NTSB investigators may not have traveled in support of this investigation and used data provided by various sources to prepare this aircraft accident report.
The flight instructor and student pilot were cruising about 800 feet above ground level when they heard a loud “bang,” followed immediately by the low rotor rpm horn, a warning light illumination, and a rapid decrease in rotor rpm indication. In response, the instructor initiated an autorotation by lowering the collective, and the engine immediately lost power. The helicopter touched down and then rocked forward due to soft and downward-sloping terrain. The instructor applied slight aft cyclic to prevent the main rotor blades from contacting the ground; however, the main rotor blades struck and severed the tail boom.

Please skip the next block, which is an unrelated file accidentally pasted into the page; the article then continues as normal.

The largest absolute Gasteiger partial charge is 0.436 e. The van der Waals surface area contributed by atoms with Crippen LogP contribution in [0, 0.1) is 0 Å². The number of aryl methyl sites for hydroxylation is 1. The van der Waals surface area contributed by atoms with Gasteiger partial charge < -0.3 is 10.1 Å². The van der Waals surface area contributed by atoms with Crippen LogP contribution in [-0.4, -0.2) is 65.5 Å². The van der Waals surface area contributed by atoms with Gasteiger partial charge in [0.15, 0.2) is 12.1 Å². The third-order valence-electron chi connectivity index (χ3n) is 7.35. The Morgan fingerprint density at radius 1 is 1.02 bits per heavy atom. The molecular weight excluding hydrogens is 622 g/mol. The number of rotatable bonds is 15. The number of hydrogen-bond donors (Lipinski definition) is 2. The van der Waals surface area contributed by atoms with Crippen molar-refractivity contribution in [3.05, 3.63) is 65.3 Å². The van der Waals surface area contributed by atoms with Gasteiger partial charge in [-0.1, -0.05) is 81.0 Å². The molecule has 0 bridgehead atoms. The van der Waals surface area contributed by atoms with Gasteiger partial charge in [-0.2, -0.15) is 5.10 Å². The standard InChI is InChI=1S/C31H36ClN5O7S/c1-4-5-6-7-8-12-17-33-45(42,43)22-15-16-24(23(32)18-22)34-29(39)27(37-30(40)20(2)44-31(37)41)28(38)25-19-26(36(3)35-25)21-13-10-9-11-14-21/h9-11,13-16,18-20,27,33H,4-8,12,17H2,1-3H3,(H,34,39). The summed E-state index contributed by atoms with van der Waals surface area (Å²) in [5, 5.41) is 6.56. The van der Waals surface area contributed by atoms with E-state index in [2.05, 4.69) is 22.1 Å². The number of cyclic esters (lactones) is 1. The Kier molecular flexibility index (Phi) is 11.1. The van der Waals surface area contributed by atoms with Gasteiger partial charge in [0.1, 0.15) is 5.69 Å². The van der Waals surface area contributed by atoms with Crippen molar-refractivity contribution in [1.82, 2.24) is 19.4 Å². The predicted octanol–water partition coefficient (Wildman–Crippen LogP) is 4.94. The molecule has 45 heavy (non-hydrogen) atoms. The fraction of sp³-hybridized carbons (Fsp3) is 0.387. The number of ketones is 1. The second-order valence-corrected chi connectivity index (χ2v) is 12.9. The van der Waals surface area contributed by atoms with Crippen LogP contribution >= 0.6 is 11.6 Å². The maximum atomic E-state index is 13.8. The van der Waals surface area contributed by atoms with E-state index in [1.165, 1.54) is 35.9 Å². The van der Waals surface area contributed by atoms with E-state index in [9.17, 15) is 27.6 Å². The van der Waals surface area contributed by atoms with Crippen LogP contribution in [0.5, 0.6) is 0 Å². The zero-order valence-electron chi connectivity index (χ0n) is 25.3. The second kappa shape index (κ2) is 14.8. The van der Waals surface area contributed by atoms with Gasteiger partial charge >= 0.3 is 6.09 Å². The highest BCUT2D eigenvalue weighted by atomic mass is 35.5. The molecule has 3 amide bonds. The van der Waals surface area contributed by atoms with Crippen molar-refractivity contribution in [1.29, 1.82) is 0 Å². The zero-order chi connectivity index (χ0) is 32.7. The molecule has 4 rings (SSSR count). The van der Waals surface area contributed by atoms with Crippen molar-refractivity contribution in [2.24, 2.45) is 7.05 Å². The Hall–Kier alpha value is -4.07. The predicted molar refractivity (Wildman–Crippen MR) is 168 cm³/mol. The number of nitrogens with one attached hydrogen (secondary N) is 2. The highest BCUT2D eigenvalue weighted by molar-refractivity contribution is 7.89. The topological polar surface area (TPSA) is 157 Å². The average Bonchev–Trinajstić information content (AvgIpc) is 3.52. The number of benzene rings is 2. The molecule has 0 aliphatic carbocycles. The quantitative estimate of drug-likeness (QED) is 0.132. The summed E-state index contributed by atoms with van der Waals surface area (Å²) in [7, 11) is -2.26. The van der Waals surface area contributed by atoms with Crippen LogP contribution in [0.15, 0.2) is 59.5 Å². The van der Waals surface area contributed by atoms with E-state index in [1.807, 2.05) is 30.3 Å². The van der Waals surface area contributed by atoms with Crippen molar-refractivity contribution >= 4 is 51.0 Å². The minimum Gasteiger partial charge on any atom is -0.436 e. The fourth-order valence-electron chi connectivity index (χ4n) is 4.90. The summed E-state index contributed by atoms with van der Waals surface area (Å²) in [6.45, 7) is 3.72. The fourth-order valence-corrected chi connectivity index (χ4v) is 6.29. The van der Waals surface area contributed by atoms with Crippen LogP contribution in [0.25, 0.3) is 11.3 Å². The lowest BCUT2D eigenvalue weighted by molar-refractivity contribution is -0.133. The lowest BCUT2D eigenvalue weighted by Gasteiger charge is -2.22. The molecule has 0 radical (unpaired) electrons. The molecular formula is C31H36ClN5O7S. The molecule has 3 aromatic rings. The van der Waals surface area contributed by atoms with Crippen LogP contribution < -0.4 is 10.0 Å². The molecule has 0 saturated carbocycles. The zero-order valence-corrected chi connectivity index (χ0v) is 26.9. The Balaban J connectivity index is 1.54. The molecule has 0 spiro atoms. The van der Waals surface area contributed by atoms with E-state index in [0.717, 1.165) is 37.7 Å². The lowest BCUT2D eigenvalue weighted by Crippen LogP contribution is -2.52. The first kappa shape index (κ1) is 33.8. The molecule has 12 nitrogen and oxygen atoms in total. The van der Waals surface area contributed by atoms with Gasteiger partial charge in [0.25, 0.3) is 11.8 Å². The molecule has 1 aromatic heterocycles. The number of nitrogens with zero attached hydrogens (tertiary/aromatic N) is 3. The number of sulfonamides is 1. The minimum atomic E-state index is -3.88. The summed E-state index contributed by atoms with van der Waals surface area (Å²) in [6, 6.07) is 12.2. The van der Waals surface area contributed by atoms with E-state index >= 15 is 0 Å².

The engine was functionally tested, and it operated normally. However, one of the magnets used to provide rotor rpm indications was missing from the rotating transmission yoke and was found affixed to a bolt just aft of the yoke. It likely had become loose in flight, and its movement was the bang heard by the pilots. Scarring was found on one of the sensors opposite the magnet, indicating that the magnet had contacted the sensor. The separation of the magnet caused the rotor rpm indication to drop and the low rotor rpm warning horn and light to activate. Due to the control linkage between the collective and the throttle, when the instructor lowered the collective, the throttle closed rapidly. According to Robinson Helicopters, rapid throttle changes can result in a fuel-air ratio becoming too rich or too lean to sustain engine operation and result in an engine failure.